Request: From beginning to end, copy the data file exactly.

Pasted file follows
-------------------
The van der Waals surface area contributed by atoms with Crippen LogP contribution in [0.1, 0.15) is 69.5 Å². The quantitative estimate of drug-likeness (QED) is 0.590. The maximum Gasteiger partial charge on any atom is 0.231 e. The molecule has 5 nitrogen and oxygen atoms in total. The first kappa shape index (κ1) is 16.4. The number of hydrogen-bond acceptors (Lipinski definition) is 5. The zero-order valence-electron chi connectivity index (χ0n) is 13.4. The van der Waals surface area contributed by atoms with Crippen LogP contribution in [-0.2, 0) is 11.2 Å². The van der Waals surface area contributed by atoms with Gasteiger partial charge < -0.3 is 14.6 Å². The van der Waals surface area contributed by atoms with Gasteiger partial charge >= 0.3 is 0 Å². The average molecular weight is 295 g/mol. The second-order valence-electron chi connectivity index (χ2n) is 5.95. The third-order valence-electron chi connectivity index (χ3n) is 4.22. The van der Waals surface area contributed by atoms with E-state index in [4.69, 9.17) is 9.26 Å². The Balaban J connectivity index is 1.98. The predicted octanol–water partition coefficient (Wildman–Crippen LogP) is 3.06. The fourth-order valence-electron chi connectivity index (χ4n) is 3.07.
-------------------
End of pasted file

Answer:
The van der Waals surface area contributed by atoms with Crippen LogP contribution in [0.1, 0.15) is 69.5 Å². The quantitative estimate of drug-likeness (QED) is 0.590. The maximum Gasteiger partial charge on any atom is 0.231 e. The molecule has 5 nitrogen and oxygen atoms in total. The first kappa shape index (κ1) is 16.4. The number of hydrogen-bond acceptors (Lipinski definition) is 5. The zero-order valence-electron chi connectivity index (χ0n) is 13.4. The van der Waals surface area contributed by atoms with Crippen LogP contribution in [-0.2, 0) is 11.2 Å². The van der Waals surface area contributed by atoms with Gasteiger partial charge < -0.3 is 14.6 Å². The van der Waals surface area contributed by atoms with Gasteiger partial charge >= 0.3 is 0 Å². The average molecular weight is 295 g/mol. The second-order valence-electron chi connectivity index (χ2n) is 5.95. The third-order valence-electron chi connectivity index (χ3n) is 4.22. The van der Waals surface area contributed by atoms with E-state index in [4.69, 9.17) is 9.26 Å². The Balaban J connectivity index is 1.98. The predicted octanol–water partition coefficient (Wildman–Crippen LogP) is 3.06. The fourth-order valence-electron chi connectivity index (χ4n) is 3.07.